For the first time since his shocking outing at the NHL100 Classic game where he threated to sell the club, Ottawa Senators owner Eugene Melnyk reached out to fans to try and make peace.
In a television media tour on Wednesday morning in Toronto and then on CTV Ottawa, Melnyk tried his best best to shut down the possibility of moving the team, reaffirming his commitment to efforts to bring a Stanley Cup title to Ottawa.
“Whatever was said in December, it’s unfortunate that it hit a real nerve in Ottawa,” Melnyk said. “The reality is I love the city, I love the people, I love the fans, and it’s actually my privilege to be there and to ice a team like the Ottawa Senators.”
Fans had strongly reacted to Melnyk's menace that NHL commissioner Gary Bettman had to jump in and deny the speculation last month.
“It’s a rollercoaster and what I have to deal with in Ottawa is some of the best fans in the NHL,” Melnyk said. “They’re some of the most passionate fans. They watch very, very carefully, and they’re very astute. You can’t make a hockey move without somebody pointing something out.
“That’s great because the alternative would be kind of a dead zone where nobody really cares, and then you’re in trouble.”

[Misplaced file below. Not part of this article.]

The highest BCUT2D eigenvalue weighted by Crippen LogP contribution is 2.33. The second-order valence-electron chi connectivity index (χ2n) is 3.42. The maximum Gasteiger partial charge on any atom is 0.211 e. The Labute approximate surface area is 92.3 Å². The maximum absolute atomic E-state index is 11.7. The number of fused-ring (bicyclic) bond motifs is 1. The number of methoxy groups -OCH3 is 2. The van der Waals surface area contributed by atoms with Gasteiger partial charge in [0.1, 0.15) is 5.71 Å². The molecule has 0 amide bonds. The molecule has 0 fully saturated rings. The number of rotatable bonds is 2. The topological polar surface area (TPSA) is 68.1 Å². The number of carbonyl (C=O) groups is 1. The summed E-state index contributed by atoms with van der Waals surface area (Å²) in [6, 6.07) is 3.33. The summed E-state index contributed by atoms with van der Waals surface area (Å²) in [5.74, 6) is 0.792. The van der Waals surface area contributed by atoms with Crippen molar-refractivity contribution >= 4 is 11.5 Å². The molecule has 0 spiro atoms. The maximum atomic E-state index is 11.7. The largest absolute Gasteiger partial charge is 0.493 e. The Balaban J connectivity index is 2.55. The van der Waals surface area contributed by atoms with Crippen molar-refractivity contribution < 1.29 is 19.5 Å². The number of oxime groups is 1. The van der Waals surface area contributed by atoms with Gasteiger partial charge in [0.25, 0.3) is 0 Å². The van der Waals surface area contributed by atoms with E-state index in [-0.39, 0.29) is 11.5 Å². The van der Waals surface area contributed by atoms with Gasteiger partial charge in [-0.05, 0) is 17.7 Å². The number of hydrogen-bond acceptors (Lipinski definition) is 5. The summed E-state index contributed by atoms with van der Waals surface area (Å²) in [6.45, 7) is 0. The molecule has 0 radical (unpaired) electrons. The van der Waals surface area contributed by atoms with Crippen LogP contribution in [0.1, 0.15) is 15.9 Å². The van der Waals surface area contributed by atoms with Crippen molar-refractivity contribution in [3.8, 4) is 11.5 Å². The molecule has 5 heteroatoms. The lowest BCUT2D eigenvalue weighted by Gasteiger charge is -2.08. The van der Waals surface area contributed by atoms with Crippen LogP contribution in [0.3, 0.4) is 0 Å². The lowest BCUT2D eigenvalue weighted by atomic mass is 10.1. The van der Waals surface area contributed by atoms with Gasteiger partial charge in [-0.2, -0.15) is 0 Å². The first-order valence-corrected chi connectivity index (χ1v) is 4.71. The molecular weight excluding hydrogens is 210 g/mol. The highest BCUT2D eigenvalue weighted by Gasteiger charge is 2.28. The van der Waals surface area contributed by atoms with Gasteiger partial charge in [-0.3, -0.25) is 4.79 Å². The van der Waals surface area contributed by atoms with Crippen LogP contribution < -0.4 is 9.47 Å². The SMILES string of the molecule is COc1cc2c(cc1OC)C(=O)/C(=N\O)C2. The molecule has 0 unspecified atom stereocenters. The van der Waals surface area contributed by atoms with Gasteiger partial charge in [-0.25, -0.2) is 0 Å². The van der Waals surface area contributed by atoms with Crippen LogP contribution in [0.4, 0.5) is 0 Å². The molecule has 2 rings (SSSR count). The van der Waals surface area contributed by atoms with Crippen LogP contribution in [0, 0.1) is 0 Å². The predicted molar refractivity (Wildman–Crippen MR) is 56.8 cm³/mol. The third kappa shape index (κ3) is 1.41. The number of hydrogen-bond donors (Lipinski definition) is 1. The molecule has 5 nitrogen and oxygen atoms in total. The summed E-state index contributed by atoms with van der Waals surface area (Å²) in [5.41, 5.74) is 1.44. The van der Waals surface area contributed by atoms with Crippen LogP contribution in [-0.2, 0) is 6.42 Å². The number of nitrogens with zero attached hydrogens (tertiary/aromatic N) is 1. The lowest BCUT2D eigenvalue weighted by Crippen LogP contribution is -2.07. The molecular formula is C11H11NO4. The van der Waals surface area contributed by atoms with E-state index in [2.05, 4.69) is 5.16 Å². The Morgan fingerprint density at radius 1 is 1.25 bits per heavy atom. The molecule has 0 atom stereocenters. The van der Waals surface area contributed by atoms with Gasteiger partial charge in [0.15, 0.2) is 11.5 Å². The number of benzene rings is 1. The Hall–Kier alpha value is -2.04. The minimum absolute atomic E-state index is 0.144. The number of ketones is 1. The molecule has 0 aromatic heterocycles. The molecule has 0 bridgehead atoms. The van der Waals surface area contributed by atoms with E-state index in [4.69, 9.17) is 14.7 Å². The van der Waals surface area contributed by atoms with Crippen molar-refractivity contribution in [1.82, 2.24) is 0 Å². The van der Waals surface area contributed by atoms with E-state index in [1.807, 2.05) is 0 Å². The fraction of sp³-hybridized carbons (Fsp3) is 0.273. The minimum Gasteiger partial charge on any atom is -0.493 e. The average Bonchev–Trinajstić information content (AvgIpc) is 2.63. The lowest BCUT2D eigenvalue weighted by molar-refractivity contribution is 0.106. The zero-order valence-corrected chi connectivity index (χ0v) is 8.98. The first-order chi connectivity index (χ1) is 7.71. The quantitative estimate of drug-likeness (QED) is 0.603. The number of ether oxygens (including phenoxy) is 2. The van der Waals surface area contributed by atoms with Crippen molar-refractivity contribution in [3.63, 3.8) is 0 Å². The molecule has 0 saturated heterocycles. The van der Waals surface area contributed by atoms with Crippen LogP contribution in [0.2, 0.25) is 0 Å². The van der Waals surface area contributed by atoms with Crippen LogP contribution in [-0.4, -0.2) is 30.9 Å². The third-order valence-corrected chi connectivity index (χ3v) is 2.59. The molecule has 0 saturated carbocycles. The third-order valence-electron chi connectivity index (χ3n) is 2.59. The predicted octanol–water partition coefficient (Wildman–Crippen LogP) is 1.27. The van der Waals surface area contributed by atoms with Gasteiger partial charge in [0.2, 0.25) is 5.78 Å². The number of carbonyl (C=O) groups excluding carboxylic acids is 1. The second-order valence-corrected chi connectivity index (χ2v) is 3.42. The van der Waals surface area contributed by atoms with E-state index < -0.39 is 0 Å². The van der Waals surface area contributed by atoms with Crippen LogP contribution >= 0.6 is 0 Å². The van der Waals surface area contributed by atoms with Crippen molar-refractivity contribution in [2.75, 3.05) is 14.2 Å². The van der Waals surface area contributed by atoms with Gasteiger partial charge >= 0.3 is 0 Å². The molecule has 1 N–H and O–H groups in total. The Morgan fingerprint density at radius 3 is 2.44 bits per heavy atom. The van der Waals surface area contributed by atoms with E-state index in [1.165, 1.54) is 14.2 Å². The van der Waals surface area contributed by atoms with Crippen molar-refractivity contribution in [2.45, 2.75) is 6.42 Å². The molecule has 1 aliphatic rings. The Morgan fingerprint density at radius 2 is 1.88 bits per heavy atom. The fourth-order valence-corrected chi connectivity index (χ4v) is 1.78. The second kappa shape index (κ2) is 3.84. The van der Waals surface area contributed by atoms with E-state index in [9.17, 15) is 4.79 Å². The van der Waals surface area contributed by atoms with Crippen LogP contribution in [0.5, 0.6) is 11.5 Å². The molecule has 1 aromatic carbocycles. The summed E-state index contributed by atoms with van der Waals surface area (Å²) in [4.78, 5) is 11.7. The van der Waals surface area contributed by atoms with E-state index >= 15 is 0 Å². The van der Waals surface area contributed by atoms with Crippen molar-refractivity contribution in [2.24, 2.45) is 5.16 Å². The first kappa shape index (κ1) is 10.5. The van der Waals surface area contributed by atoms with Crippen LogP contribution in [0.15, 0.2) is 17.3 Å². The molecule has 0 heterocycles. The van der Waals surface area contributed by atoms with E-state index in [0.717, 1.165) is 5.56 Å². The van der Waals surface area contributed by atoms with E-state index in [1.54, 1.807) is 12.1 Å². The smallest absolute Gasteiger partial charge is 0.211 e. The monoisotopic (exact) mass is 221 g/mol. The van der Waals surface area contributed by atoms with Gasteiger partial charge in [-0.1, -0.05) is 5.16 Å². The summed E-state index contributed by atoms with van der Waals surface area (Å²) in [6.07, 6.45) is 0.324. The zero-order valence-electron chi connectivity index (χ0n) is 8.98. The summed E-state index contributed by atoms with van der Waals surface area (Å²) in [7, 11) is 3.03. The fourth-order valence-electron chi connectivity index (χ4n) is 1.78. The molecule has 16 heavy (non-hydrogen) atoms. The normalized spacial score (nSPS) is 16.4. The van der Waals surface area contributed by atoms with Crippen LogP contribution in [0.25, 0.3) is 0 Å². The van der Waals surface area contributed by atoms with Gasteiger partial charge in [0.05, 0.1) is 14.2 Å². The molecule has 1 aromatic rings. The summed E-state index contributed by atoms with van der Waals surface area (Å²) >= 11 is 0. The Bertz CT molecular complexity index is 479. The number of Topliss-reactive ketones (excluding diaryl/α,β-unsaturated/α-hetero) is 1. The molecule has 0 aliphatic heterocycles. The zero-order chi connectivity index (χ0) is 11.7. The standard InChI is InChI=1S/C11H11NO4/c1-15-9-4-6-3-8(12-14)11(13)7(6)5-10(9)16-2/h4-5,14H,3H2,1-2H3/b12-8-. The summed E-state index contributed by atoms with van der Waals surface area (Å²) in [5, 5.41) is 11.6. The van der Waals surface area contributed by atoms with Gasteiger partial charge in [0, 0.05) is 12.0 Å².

The RendezVous LeBreton group, led by Melnyk and John Ruddy of Trinity Developments, last week reached an agreement in principle with the National Capital Commission to redevelop LeBreton Flats with a $4-billion project featuring a new arena in its first phase.
Melnyk is also expected to visit Rogers Place Arena in Edmonton next week to assess development around that arena.
LeBreton Flats is “a big, big deal,” he said. “It’s huge. It’s a $3- or $4-billion project that’s going to basically remodel the city of Ottawa. I’m so excited for it because it’s going to revive a lot of things, including building a state of the art arena for the fans to truly be engaged in a great experience.”
The Senators are currently sitting 29th in the League overall, but Melnyk is sure they can eventually bring a Stanley Cup to Ottawa.
“I’m committed. This is going to happen. I don’t want to jinx things,” Melnyk said. “We’ve got smart people in the hockey organization. We stepped back this year and that’s unfortunate, but it also leads to opportunities for us going forward.
“I really believe we have the wherewithal and the vision, and we’re very, very committed to bringing a Stanley Cup to Ottawa.”